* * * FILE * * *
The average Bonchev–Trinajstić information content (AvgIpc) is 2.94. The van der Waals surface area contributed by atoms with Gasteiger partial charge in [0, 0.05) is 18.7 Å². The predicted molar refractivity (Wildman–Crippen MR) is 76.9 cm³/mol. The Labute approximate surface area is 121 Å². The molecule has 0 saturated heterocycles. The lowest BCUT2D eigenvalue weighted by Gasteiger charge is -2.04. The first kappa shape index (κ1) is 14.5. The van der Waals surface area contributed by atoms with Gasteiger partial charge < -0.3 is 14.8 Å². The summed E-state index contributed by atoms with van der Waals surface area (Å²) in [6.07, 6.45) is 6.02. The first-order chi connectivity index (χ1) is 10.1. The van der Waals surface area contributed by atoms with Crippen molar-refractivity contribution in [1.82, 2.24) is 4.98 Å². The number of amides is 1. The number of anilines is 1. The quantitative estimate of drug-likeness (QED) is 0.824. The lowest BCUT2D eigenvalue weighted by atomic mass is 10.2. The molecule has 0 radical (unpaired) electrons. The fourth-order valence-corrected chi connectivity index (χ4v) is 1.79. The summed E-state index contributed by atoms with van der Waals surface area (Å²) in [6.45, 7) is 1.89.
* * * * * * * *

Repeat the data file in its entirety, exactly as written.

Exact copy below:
The average Bonchev–Trinajstić information content (AvgIpc) is 2.94. The van der Waals surface area contributed by atoms with Gasteiger partial charge in [0, 0.05) is 18.7 Å². The predicted molar refractivity (Wildman–Crippen MR) is 76.9 cm³/mol. The Labute approximate surface area is 121 Å². The molecule has 0 saturated heterocycles. The lowest BCUT2D eigenvalue weighted by Gasteiger charge is -2.04. The first kappa shape index (κ1) is 14.5. The van der Waals surface area contributed by atoms with Gasteiger partial charge < -0.3 is 14.8 Å². The summed E-state index contributed by atoms with van der Waals surface area (Å²) in [6.07, 6.45) is 6.02. The first-order chi connectivity index (χ1) is 10.1. The van der Waals surface area contributed by atoms with Crippen molar-refractivity contribution in [1.82, 2.24) is 4.98 Å². The number of amides is 1. The number of anilines is 1. The quantitative estimate of drug-likeness (QED) is 0.824. The lowest BCUT2D eigenvalue weighted by atomic mass is 10.2. The molecule has 0 radical (unpaired) electrons. The fourth-order valence-corrected chi connectivity index (χ4v) is 1.79. The summed E-state index contributed by atoms with van der Waals surface area (Å²) in [6.45, 7) is 1.89.